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Grad student blog

By Elise Jakoby Laugier


This past fall I had the opportunity to join the Rutgers University Department of Anthropology Lab for MicroArchaeology (ALMA) as visiting scientist. I worked directly with ALMA PI, Dr. Dan Cabanes, one of the leading world experts in phytolith analysis and FTIR, to learn both of these key methods as well as a range of other (micro)archaeological science methods.

For me, working in the ALMA lab was a deep dive into archaeological science and the principles of site formation processes. I learned even more than I expected, gained both wet and dry lab experience, and processed enough data from my field site in Iraq for a dissertation chapter (although I now cannot wait return to Iraq to collect more data!). The time I spent in the ALMA lab has not only transformed my research on Mesopotamian agriculture but has also changed how I think about past human-environment relationships.

Specifically, I learned that the microscopic archaeological record offers insights into past human behaviors and their relationships with local environments that are not readily accessible at larger scales. Phytoliths (inorganic siliceous bodies that form in plants) found in archaeological sites indicate a range of past human behaviors including diet, agricultural practices, animal management strategies, and use of the local paleoecology. FTIR allows us to assess the mineral composition of different contexts, the completeness of the archaeological record, and whether archaeological contexts were burned (and at what temperature). Together, these methods can be leveraged toward understanding the complex interplay between ancient economies and local ecologies.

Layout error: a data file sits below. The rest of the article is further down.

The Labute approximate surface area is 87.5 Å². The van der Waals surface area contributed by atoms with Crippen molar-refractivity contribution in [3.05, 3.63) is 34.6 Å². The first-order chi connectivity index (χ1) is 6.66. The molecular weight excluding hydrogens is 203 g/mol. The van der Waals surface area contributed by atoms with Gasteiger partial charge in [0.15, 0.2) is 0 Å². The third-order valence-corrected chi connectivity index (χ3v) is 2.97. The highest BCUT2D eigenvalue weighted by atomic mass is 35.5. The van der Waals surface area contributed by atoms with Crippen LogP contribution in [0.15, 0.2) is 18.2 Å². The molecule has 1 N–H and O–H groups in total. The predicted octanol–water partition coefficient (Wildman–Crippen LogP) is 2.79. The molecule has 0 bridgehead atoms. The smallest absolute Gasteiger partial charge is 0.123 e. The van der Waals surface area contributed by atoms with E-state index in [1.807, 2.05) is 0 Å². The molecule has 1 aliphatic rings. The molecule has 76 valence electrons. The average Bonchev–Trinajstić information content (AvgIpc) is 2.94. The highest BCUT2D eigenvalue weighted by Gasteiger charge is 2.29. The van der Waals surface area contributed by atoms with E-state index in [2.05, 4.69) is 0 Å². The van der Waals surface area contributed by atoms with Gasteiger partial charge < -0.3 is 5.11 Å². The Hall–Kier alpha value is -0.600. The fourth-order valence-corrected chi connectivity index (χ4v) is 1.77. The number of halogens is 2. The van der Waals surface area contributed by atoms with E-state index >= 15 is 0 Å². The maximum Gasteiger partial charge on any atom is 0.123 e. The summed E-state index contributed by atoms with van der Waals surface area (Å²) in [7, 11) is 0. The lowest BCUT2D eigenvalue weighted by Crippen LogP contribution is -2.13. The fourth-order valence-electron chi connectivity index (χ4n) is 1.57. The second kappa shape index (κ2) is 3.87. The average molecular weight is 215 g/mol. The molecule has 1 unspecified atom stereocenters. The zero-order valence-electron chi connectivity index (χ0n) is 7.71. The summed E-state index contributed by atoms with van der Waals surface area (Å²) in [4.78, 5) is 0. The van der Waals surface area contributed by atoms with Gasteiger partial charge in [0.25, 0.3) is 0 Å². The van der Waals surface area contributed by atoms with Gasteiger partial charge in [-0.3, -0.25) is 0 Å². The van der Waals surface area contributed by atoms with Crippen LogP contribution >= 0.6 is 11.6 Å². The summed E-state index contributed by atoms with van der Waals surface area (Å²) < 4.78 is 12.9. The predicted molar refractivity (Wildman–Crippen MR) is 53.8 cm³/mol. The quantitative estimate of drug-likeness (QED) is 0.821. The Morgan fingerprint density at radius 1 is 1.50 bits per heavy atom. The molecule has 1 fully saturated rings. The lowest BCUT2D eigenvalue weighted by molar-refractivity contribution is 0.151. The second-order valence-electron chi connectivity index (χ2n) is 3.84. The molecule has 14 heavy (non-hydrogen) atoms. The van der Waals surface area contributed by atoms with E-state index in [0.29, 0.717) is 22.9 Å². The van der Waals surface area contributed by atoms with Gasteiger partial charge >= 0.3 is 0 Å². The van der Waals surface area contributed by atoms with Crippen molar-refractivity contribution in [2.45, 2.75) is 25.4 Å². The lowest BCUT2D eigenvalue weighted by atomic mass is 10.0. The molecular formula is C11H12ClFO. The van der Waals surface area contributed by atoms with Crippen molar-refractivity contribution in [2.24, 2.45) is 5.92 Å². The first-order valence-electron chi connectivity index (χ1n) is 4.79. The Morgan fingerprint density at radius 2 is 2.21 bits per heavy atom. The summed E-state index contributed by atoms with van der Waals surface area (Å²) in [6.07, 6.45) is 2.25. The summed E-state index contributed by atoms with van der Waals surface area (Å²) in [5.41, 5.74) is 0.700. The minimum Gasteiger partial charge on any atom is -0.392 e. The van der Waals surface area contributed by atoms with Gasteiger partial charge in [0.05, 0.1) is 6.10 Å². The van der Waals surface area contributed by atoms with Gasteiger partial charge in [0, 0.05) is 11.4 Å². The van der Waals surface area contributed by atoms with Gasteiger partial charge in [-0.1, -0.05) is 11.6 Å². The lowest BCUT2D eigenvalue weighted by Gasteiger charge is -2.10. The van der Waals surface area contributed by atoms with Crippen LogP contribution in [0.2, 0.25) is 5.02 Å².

Finally, in the lab, I had the invaluable opportunity to learn alongside graduate and undergraduate students conducting research on ancient pyrotechnology dating from the Pleistocene to the late Roman period. Outside of the lab, I was able to spend time interacting with these and other Rutgers students and faculty at the Center for Human and Evolutionary Studies (CHES) where ALMA is housed—attending guest lectures, journal clubs, and informal department events. I cannot speak highly enough of the ALMA/CHES community!

My time at Rutgers was made possible by both the EEES Course Award and the Anthropology Department’s Claire Garber Goodman Fund. I am extremely grateful to both these sources for facilitating these learning and research experiences.

By Mia Phillips

Hi EEES Crew!

this course gets a seal of approvalI just got back from an amazing two-week summer course on animal acoustic communication hosted by the University of Southern Denmark (SDU). This course is offered every other year to PhD students from across the globe. For 10 years now, bioacoustics experts from SDU and elsewhere have come together to provide students with training in both marine and terrestrial animal acoustics research. Before attending, I had heard that the course was known for being good, and I was not disappointed.

The first week of the course took place at the Marine Biological Research Center in Kerteminde, Denmark, and was all about measuring and producing sound underwater. Technical lectures and hands-on practicals were given by professors Magnus Wahlberg (SDU), Coen Elemans (SDU), Lasse Jakobsen (SDU), Jakob Tougaard (Aarhus University), Colleen Reichmuth (UC Santa Cruz), and Mark Johnson (University of St. Andrews). This week we were introduced to the dB sound pressure level scale, the physics of sound propagation in water, theoretical and practical psychophysics, and the basics of underwater sound calibration. Although I work in air, most of the material presented was readily applicable to terrestrial animal systems, and was also just fascinating to learn. Practical exercises included hydrophone calibration, measurement of aquatic sound transmission, prevention of errors in sound recording, and even measurement of captive porpoise echolocation behavior!